Georgia follows the script, pulls another disappearing act

Underdog Tide obliterate No. 8 Dawgs in Athens

ESPN college football reporter Edward Aschoff breaks down Alabama's 38-10 road win over Georgia. The Crimson Tide entered as the underdogs for the first time in 72 games.

ATHENS, Ga. -- It’s unclear how long the words have been written on the large set of doors exiting Georgia’s locker room at Sanford Stadium. “FINISH THE DRILL,” they read in large, stylized, all-caps lettering.

It’s a loud message, but maybe it has been lost on those who see it on a regular basis, like that painting in your living room you pass every day on your way to work. It blends into the surroundings. It barely registers.

Finish? For the past decade, Georgia has been a series of starts and stops. The drill under coach Mark Richt is as follows: Build expectations, crumble underneath them, rinse and repeat.

Georgia did it again Saturday against Alabama. Undefeated, ranked eighth in the country and swelling with confidence, they started something. They nearly broke into a brawl during pregame warmups, when they didn’t take kindly to Alabama’s players' dancing in front of their band. The teams jawed back and forth, but there was no physical altercation. When Alabama finally threw its first punch of the game, a 30-yard touchdown run up the gut by Derrick Henry, the Bulldogs lay on the field motionless, all but playing dead.

The Tide scored 35 unanswered points and won 38-10.

“They certainly whipped us pretty good, and we didn’t have many counterpunches for them,” the always affable Richt said after the game. “We just got outcoached and outplayed today.”

If Richt had been looking for fight from his team, he got none. Players exited the locker room Saturday night in a daze. Some wore 1,000-yard stares, some kept their eyes down on their cell phones, and some draped towels around their heads and hid from the world. Those who stayed and took questions from reporters had very little in the way of answers.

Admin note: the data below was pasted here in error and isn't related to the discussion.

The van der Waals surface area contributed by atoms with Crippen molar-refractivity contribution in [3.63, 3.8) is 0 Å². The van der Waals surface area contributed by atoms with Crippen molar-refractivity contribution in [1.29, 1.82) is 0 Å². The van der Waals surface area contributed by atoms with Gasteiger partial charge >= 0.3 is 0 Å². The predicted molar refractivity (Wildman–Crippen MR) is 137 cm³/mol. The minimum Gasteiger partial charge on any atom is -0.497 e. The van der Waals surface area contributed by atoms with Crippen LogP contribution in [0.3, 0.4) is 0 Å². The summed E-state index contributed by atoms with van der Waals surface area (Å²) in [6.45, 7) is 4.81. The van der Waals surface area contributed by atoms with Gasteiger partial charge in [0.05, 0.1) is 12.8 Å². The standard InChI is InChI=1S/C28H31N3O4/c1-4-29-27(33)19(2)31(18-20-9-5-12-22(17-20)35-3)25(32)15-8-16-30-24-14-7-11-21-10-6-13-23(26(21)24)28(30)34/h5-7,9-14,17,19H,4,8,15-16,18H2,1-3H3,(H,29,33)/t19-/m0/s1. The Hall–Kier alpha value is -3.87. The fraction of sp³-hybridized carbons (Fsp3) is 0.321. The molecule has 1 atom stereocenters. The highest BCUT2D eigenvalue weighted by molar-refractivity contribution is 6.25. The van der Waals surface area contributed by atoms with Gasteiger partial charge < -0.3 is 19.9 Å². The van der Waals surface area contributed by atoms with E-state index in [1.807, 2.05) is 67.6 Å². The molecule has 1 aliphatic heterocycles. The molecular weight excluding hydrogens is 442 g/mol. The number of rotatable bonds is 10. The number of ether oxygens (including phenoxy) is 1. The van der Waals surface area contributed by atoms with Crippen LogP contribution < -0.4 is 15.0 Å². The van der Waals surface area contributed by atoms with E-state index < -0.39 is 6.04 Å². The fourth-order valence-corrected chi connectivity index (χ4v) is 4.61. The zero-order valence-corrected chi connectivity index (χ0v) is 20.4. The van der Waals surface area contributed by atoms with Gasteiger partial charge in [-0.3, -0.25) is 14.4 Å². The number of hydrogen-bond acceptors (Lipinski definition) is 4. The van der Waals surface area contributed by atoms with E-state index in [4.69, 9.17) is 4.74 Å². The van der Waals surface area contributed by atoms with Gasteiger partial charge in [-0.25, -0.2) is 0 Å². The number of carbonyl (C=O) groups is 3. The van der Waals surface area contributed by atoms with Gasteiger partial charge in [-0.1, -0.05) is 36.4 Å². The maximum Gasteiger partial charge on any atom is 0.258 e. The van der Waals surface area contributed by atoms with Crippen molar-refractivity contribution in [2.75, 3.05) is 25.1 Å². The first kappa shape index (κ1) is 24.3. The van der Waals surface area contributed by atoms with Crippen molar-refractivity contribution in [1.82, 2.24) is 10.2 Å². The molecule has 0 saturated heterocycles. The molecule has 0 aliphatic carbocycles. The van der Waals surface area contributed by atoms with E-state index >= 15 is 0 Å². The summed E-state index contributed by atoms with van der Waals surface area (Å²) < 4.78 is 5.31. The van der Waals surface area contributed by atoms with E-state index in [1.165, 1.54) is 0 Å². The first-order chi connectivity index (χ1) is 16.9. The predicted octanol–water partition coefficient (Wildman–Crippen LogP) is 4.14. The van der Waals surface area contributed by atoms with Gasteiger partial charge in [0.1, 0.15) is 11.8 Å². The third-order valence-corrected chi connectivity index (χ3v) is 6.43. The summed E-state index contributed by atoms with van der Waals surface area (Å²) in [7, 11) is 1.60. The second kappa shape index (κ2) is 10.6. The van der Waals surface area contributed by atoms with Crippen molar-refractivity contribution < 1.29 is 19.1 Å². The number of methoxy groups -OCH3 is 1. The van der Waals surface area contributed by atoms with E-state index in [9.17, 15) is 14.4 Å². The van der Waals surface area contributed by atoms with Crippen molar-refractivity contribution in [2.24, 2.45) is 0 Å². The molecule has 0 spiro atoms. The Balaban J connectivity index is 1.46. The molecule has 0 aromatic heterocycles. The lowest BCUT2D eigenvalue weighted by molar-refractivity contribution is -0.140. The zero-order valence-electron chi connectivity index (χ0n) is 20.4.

“Obviously, we’re disappointed,” linebacker Jake Ganus said.

“We got our butts kicked,” left tackle John Theus said.

Junior safety Quincy Mauger said he thought the Bulldogs played with so much energy that they lost focus.

“I feel like we kind of got distracted,” he said.

For his part, Richt said he had an idea of what caused Georgia to fail on such a big stage, but he wanted to watch the film to confirm first. “I don’t want to throw anybody under the bus,” he said.

But that beeping following Richt around Athens is the sound of the bus creeping up on him. It’s the sound of yet another disappointment, the sound of Georgia dropping to 15-30 against ranked opponents since 2008.

It’s been 10 years since Richt led Georgia to an SEC title. Around here, that’s a tough pill to swallow.

Playing and beating No. 18 Alabama at home was supposed to be the start of changing that. It was supposed to be the opportunity to show Georgia is the real deal. Instead, in the words of Richt, "We’re going to have to reevaluate everything."

A loss to Alabama doesn’t spell the end of Georgia’s season. In fact, the Bulldogs are probably still the favorites to win the East and reach Atlanta for the conference championship game. But the self-doubt accompanied by another frustrating loss is sure to follow them every step of the way.

“Just not good enough today. That’s the main thing,” Richt said. “It’s a long season. There’s a lot of games to be played. There’s a lot of things to be played for. We understand that.”

Picking up the pieces won’t be easy. As Richt pointed out, “Tennessee is not going to feel sorry for us" when Georgia plays the Vols on Saturday in Knoxville.

“We can’t keep our head down,” Mauger said. “We have to live and learn from the mistakes we’ve made. We have to come in Sunday and Monday and progress and come hungrier.”

But aggressiveness and emotion aren't the problem for Georgia. If anything, they play with too much emotion and fall flat at the first sign of resistance.

Instead, it's about time someone reads the writing on the wall and finishes the drill. Until they do, the rest is talk.